If you have turned on the television lately you have probably heard a lot about a company called Bain Capital. No matter what your political affiliation or beliefs, one thing is certain: Over the past 20 years, private-equity groups, or PEGs, have become key players in business acquisitions. PEGs offer a variety of options and flexibility when business owners consider selling their company. They can provide a liquidity source, giving entrepreneurs the ability to take some cash off the table, recapitalize their company, or simply sell and move on.
Private equity refers to buyout groups that seek to acquire ongoing, profitable businesses that demonstrate growth potential.
The private equity market has traditionally been restricted to acquiring larger companies. But increased competition for those larger operations, greater growth potential for smaller firms and an easier path to exiting the investment in the future have played a role in attracting PEGs to smaller companies. Many firms are now acquiring businesses in what is called the middle market, or lower middle market.
PEGs are typically organized as limited partnerships controlled and managed by the private equity firm that acts as the general partner. The fund invests in privately held companies to generate above market financial returns for investors.
The strategy and focus of these groups varies widely. Some prefer complete ownership, while others are happy with a majority or minority interest in acquired companies. Some limit themselves geographically while others will buy anywhere in the U.S.
PEGs also tend to have certain things in common. They typically target companies with relatively stable product life cycles; avoid leading-edge technology (what venture capitalist want); and have a preference toward stable and established product lines or services. Most prefer a qualified management team that will continue to run the day-to-day operations while the group’s principals closely support them on the board of director level.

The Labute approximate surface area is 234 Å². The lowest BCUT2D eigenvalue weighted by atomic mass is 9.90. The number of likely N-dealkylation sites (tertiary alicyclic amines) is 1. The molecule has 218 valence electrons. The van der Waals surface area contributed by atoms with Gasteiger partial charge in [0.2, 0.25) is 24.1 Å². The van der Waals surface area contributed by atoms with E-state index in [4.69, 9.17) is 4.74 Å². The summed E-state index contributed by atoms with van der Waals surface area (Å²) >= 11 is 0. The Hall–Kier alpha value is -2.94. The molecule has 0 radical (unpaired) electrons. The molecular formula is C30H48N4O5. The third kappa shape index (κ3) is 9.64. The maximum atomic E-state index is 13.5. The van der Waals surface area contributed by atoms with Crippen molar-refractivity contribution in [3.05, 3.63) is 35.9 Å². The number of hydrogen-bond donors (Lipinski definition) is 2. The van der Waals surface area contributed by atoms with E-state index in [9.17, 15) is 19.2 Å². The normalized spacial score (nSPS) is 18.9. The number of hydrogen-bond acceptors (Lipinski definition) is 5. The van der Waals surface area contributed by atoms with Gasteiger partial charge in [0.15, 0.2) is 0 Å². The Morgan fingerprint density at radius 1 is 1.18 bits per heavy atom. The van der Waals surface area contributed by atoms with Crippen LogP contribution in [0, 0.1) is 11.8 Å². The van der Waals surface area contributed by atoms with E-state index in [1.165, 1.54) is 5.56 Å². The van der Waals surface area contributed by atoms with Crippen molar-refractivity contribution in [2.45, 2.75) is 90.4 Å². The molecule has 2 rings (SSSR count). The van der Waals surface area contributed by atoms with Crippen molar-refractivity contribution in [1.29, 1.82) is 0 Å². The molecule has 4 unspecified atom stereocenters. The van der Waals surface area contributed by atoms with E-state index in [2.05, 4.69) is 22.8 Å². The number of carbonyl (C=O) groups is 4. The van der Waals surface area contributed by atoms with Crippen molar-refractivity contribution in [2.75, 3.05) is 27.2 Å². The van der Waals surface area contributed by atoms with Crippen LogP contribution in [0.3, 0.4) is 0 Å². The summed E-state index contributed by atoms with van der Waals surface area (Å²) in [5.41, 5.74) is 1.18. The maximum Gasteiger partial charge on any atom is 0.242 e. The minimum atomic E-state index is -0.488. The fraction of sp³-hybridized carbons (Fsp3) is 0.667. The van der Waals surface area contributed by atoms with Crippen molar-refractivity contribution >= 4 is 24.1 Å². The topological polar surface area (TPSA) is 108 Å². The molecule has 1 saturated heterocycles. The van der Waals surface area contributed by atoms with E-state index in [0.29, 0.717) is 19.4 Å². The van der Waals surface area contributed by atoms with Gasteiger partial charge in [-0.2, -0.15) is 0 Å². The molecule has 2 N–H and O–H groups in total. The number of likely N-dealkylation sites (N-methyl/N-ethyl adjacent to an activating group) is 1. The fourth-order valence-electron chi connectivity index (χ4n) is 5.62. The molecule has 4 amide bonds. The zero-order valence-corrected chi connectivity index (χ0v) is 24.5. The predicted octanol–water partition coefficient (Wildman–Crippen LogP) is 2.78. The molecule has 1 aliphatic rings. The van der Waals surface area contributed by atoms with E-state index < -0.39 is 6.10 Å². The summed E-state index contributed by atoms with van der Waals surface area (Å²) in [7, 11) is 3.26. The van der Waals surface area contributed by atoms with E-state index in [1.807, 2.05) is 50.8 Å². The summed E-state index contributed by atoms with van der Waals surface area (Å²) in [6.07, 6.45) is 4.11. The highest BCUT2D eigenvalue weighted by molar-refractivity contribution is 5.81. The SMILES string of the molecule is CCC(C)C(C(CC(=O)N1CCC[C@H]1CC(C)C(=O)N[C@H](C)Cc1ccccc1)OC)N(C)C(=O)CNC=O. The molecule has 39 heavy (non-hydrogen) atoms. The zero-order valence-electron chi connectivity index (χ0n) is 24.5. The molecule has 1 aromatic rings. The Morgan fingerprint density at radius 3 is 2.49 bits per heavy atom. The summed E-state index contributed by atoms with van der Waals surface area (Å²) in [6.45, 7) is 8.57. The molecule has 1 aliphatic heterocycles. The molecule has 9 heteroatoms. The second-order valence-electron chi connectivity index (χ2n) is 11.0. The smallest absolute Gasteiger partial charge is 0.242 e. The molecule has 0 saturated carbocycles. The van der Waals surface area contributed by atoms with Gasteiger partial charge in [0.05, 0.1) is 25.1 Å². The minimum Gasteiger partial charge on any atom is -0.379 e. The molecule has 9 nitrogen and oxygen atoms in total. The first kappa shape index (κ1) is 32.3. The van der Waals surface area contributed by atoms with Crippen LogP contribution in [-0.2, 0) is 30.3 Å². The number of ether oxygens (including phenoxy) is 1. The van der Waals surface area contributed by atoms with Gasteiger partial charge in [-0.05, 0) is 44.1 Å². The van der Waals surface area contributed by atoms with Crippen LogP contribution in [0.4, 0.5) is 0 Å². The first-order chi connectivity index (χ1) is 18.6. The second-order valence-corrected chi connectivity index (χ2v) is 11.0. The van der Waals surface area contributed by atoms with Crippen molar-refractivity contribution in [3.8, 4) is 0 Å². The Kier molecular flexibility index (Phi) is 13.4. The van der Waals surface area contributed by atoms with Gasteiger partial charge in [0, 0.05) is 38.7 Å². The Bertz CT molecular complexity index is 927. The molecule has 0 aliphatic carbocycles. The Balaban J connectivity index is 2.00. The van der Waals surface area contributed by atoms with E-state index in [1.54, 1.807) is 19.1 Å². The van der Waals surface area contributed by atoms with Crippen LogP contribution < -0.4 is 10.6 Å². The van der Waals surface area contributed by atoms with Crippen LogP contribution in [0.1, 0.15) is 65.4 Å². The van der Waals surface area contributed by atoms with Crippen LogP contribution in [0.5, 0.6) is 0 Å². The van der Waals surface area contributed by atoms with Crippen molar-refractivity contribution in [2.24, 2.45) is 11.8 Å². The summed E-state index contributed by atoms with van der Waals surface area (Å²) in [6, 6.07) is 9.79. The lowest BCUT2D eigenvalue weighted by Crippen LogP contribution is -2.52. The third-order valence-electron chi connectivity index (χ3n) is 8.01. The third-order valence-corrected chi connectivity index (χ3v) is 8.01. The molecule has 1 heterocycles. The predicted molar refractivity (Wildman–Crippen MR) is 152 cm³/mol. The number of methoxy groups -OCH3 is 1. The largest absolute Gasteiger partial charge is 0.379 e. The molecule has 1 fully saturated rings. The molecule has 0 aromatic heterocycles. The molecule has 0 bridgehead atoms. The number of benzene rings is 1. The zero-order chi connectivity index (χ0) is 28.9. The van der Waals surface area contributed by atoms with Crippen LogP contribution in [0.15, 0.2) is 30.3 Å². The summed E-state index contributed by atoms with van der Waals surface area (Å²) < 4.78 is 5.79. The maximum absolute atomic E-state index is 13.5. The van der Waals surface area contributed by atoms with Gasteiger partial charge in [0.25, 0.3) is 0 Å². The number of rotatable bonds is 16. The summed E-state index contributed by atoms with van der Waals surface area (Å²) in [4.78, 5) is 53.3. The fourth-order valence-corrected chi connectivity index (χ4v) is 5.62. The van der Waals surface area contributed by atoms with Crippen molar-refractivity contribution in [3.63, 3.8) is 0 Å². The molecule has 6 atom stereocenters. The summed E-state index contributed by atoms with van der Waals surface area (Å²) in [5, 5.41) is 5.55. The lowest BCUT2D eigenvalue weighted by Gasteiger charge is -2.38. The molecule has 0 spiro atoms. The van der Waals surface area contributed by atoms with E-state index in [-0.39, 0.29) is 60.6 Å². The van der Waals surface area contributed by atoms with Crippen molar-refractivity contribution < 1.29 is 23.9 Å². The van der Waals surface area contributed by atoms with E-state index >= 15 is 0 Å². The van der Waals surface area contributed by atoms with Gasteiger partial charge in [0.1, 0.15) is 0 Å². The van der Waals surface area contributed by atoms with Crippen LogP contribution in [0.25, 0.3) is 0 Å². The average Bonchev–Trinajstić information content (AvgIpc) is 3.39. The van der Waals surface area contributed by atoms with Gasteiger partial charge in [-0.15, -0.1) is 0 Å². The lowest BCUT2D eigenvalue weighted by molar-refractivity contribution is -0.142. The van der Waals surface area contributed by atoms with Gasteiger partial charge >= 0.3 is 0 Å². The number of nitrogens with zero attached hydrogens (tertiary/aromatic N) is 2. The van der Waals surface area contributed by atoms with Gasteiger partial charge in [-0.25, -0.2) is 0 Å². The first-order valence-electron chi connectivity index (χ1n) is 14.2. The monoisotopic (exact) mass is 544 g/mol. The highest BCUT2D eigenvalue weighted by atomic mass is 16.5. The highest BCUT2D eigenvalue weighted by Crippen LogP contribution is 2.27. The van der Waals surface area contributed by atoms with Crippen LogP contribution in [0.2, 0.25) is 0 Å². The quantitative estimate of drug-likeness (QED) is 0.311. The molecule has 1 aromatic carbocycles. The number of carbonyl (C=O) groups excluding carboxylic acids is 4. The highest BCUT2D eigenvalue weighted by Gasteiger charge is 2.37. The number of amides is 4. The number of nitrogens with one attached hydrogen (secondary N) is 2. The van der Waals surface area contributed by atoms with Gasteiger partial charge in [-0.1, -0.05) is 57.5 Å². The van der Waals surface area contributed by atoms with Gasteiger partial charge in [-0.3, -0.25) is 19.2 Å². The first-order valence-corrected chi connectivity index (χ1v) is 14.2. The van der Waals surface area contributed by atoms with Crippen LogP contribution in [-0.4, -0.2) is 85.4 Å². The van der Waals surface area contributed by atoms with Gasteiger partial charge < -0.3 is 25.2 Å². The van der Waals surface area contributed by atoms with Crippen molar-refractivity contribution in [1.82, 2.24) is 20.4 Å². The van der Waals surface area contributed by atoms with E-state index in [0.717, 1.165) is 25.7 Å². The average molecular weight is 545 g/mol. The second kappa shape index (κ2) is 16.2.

Private equity buyouts take many forms, including:
Outright sale: This is common when the owner wants to sell his ownership interest and retire. Either existing management will be elevated to run the company or management will be brought in. A mid-term transition period might be required to train replacement management and transition key relationships.
Employee buyout: PEGs can team up with key employees in the acquisition of a company in which they play a key role but don’t own. Sellers can receive an all cash price because PEGs tend to not rely on seller financing. Key employees receive an equity stake while retaining operating control.
Family succession: This type of transaction often involves backing certain members of family management in acquiring ownership from the senior generation. By working with a PEG in a family succession transaction, active family members secure operating control and significant equity ownership, while gaining a financial partner for growth.
Recapitalization: This is an option for an owner who wants to sell a portion of the company for liquidity while retaining equity ownership to participate in the company’s future upside potential. This structure allows the owner to achieve personal liquidity, retain significant operational input and responsibility, and gain a financial partner to help capitalize on strategic expansion opportunities.
Growth capital: Growing a business often strains cash flow and requires access to additional working capital. A growth capital investment provides access to capital and permits management to focus on running the business without constantly having to be concerned with cash flow matters.
DAVID YEZBAK IS THE OWNER OF SUNBELT BUSINESS BROKERS IN AUGUSTA AND COLUMBIA.